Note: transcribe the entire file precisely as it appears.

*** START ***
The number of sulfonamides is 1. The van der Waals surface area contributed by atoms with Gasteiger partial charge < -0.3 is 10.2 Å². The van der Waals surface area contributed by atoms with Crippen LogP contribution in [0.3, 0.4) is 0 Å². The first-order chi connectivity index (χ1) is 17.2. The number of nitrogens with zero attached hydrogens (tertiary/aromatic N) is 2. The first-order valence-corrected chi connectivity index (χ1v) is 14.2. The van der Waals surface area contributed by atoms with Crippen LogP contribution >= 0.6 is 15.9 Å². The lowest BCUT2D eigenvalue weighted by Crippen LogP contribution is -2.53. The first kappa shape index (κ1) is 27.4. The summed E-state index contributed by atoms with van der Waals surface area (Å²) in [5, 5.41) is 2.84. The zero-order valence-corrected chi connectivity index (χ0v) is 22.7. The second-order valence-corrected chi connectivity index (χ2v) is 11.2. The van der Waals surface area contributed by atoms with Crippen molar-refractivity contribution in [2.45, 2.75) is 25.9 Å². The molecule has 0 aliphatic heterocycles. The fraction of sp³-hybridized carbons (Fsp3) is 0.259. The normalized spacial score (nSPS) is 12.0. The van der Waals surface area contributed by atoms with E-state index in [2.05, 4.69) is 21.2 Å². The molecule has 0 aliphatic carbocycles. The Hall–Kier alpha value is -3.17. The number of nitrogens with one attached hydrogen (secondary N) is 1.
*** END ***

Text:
The number of sulfonamides is 1. The van der Waals surface area contributed by atoms with Gasteiger partial charge < -0.3 is 10.2 Å². The van der Waals surface area contributed by atoms with Crippen LogP contribution in [0.3, 0.4) is 0 Å². The first-order chi connectivity index (χ1) is 17.2. The number of nitrogens with zero attached hydrogens (tertiary/aromatic N) is 2. The first-order valence-corrected chi connectivity index (χ1v) is 14.2. The van der Waals surface area contributed by atoms with Crippen LogP contribution >= 0.6 is 15.9 Å². The lowest BCUT2D eigenvalue weighted by Crippen LogP contribution is -2.53. The first kappa shape index (κ1) is 27.4. The summed E-state index contributed by atoms with van der Waals surface area (Å²) in [5, 5.41) is 2.84. The zero-order valence-corrected chi connectivity index (χ0v) is 22.7. The second-order valence-corrected chi connectivity index (χ2v) is 11.2. The van der Waals surface area contributed by atoms with Crippen molar-refractivity contribution in [2.45, 2.75) is 25.9 Å². The molecule has 0 aliphatic heterocycles. The fraction of sp³-hybridized carbons (Fsp3) is 0.259. The normalized spacial score (nSPS) is 12.0. The van der Waals surface area contributed by atoms with E-state index in [2.05, 4.69) is 21.2 Å². The molecule has 0 aliphatic carbocycles. The Hall–Kier alpha value is -3.17. The number of nitrogens with one attached hydrogen (secondary N) is 1.